It's time for letting go
All of our "if onlies"
Cause we don't have a time machine

And even if we did
Would we really want to use it
Would we really want to go change everything
Cause we are who and where and what we are for now
And this is the only moment we can do anything about

So breathe it in and breathe it out
And listen to your heartbeat
There's a wonder in the here and now
It's right there in front of you
And I don't want you to miss the miracle of the moment
After reading through the lyrics I did manage to find an obscure reference to "the One", although of course it is hard to hear the capitalization of "One" when it is being sung, don't you know. Here's another great little nugget:
And if it brings you tears
Then taste them as they fall
Let them soften your heart
And if it brings you laughter
Then throw your head back
And let it go
Let it go, yeah
You gotta let it go

And listen to your heartbeat

I used to get mildly sick to my stomach when I worked a job where they had country music on all the time, just because the treacle-sweet sentiment crammed into some of those songs is just a bit off-putting occasionally. But geez, just using the above random song as a reference, Christian music has it beat, bad. It's like crossing Dr. Phil with New Age Christianity with Up With People.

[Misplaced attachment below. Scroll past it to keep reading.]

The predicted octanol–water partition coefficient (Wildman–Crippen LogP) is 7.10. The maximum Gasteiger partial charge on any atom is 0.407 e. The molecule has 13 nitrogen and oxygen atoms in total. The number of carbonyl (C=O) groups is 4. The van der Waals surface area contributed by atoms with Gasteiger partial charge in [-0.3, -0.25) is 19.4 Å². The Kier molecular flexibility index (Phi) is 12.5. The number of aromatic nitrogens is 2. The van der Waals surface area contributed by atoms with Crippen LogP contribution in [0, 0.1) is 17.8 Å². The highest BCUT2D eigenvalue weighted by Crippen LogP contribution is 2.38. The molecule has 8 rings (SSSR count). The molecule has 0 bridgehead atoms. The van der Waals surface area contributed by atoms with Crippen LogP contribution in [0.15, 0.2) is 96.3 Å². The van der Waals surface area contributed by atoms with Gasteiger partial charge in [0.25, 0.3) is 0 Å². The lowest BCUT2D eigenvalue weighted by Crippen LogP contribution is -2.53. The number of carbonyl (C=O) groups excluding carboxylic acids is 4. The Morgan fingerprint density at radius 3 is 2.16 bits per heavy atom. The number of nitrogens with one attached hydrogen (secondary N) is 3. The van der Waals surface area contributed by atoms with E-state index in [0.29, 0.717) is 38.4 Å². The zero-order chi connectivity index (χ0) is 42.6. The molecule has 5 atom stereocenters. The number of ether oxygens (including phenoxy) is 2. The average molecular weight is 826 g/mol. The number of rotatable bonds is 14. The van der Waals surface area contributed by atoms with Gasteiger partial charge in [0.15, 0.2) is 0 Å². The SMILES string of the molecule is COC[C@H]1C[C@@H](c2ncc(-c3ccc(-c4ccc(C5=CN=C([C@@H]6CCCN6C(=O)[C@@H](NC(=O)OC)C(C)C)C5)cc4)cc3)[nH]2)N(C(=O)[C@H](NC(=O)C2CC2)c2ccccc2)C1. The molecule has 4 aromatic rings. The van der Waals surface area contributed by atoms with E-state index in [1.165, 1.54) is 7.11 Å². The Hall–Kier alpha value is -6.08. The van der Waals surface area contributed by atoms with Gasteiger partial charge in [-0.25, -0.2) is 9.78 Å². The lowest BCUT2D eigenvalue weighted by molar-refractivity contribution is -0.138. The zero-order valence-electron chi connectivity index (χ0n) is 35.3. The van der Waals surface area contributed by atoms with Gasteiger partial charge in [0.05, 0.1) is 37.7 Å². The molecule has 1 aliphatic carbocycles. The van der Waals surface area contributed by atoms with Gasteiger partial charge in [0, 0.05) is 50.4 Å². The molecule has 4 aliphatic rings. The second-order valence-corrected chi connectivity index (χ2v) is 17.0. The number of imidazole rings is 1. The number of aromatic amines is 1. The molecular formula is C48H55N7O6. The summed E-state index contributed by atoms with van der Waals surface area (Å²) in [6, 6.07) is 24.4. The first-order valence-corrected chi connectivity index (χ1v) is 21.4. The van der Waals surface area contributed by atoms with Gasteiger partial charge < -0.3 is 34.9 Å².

It is too easy to mock this stuff. Steve Chapman talking about sodding time machines! "Would we really want to use it?" Yes, Steve, I want to use it! I want to go back in time and kick the first recording engineer that thought pop songs should have those cheesy repeating backing vocals, square in the...

Tonight I'm going to be grilling cajun-style pork sausages over apple wood. Woohoo! I've got my Zatarain's cajun mustard at the ready! I also have to find a good recipe to do some roasted potatoes with a spicy cajun kick.


Matt said...

Alrighty, one thing at a time.

The different pastas are named differently according to how much sauce they're supposed to hold. Different shapes hold different amounts.

I had a flash of you being Dwight when I read "'Would we really want to use it?' Yes, Steve, I want to use it!" Good pick of song, though. Craptacular lyrics. Is there no other way to talk about the past than referencing a time machine?

I blame Joel Olsteen. Man, that mindless smile he's got is only surpassed by his mindless preaching. Maybe he's a Christian music lyrics consultant on the side?

The Irascible Neufonzola said...

Astute, Matt, very astute. I didn't realize it, but yes, I am becoming Dwight. That was very Dwightalicious of me.

I only recently had the pleasure of actually seeing Joel "Toothpaste Commercial" Osteen on TV; didn't really know or care who he was before. I almost had to look up the TV listings to make sure it wasn't a daytime airing of SNL because it was almost too unbelievable to be serious. I mean, he even kind of looks like Martin Short, in his younger days.

Debtoneufer said...